At the southern end of the park, accessible only by boat, is Jones Lagoon, part of the Jones Family Historic District; the the former home and farm of Israel Lafayette Jones and his family is found here on Porgy Key. “Jones Lagoon is in a remote area of the park and miles from any roads, so it is not well-known or well-traveled. It is a completely natural area, the shallow, mangrove-fringed lagoon is a great place to paddle a canoe or kayak. The serenity is stunning, it is so peaceful” says our park insider. “There are constant surprises and I can always find something beautiful and wonderful. There are many amazing wild creatures like the Cassiopeia jellyfish – upside-down, as these jellyfish often appear, their tentacles look like plants waving in the water.”
In the 1930s, “Crawfish Eddie Walker” built the first shack on stilts above the water, and Stiltsville began. At its peak in 1960, 27 stilt-buildings were found – this was the place to see and be seen when visiting Miami in the wintertime. In 1992, Hurricane Andrew left just seven stilt-buildings in its wake Submerged lands in the northern part of the park containing historic houses built on stilts beginning in the 1930s. In 1985, the land was deeded to the park by the State of Florida. Hurricane Andrew in 1992 left only seven buildings standing, none of which stood during Stiltsville’s heyday. In 2003, the Stiltsville Trust was established to work with the park to preserve the buildings. Today, the remaining buildings can be seen from the water.
Its expansive coral reef system and the fish and marine life that live within and among it are enough of an attraction for snorkelers and SCUBA divers visiting the park. Add to that the six shipwrecks found along the Maritime Heritage Trail and you have even more to explore! “The Maritime Heritage Trail offers exciting opportunities to snorkel and explore the remains of some of the park’s shipwrecks,” says our park insider. “The Mandalay in particular offers an unparalleled opportunity for snorkelers to experience a shipwreck in a beautiful natural setting.” Bronze interpretive plaques are available at each of the six historic shipwrecks along the trail, which is accessible only by boat.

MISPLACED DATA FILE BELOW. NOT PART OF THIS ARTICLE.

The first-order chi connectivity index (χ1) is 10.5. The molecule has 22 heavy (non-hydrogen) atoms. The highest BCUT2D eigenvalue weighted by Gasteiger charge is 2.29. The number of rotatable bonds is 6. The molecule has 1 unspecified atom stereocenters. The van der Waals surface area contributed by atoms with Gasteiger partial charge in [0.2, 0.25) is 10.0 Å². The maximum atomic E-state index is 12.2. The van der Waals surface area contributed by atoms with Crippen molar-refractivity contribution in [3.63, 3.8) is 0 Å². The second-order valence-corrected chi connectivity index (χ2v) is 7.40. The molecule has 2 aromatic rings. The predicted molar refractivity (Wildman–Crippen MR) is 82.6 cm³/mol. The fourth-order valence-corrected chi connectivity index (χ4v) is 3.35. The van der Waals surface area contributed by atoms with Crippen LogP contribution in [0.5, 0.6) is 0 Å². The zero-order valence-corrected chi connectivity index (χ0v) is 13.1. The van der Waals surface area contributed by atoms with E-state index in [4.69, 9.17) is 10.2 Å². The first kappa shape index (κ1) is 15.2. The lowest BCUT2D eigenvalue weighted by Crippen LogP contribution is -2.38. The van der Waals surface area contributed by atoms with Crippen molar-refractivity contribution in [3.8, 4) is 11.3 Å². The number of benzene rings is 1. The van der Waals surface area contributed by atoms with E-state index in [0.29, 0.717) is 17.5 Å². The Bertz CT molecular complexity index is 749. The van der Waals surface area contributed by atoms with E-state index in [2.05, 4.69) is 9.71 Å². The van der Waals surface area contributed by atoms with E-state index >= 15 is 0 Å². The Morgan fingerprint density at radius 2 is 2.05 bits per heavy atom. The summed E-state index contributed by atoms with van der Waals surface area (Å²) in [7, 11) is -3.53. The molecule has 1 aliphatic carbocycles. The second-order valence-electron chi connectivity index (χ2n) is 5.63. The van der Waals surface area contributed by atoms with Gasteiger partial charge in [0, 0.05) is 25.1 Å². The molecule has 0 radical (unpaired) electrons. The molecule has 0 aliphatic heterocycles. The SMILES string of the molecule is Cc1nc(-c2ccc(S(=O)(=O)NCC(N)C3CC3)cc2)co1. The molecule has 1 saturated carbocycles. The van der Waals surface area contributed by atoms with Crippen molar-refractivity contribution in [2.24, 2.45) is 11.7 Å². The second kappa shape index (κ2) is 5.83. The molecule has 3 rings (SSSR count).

In a park that’s 95 per cent water, it’s no surprise that kayaking and canoeing are popular activities atop the water. If you don’t have your own with you, rentals are available from the Dante Fascell Visitor Center. Once on the water, the choices are yours: the park has six mapped paddling trail guides, or go it alone and make your own discoveries.
The water that makes up 95 per cent of the park provides more than paddling and boating opportunities – there’s fishing, too! The unique marine habitats and nurseries found within the park’s boundaries sustain diverse native fisheries and support world-class recreational fishing for spiny lobster, snapper, grouper, tarpon and bonefish, according to our park insider. If you are going to cast a line, be sure to become very familiar with the State of Florida fishing regulations which are enforced within the park. The park also offers a free Fisheries Awareness Class; check with park staff regarding dates and times.
Watch for Wildlife
With four ecosystems on land and in the water, Biscayne National Park is a very diverse park with very diverse wildlife throughout. Grab your binoculars and keep an eye out. Birdwatchers will want to focus on the Biscayne Birding Trail, while marine enthusiasts will want to watch for dolphin, manatees and even whales. And, of course, under the water’s surface is where sea turtles and hundreds of species of fish may be spotted.
Have you been to Biscayne National Park? If so, what’s your favorite thing to do in the park?
Stay up to date on changing travel conditions; please check with local and statewide authorities for the latest guidelines.
Main image: An aerial view of Caesar Creek in Biscayne National Park. (photo credit: NPS image by Christy Thibodeau)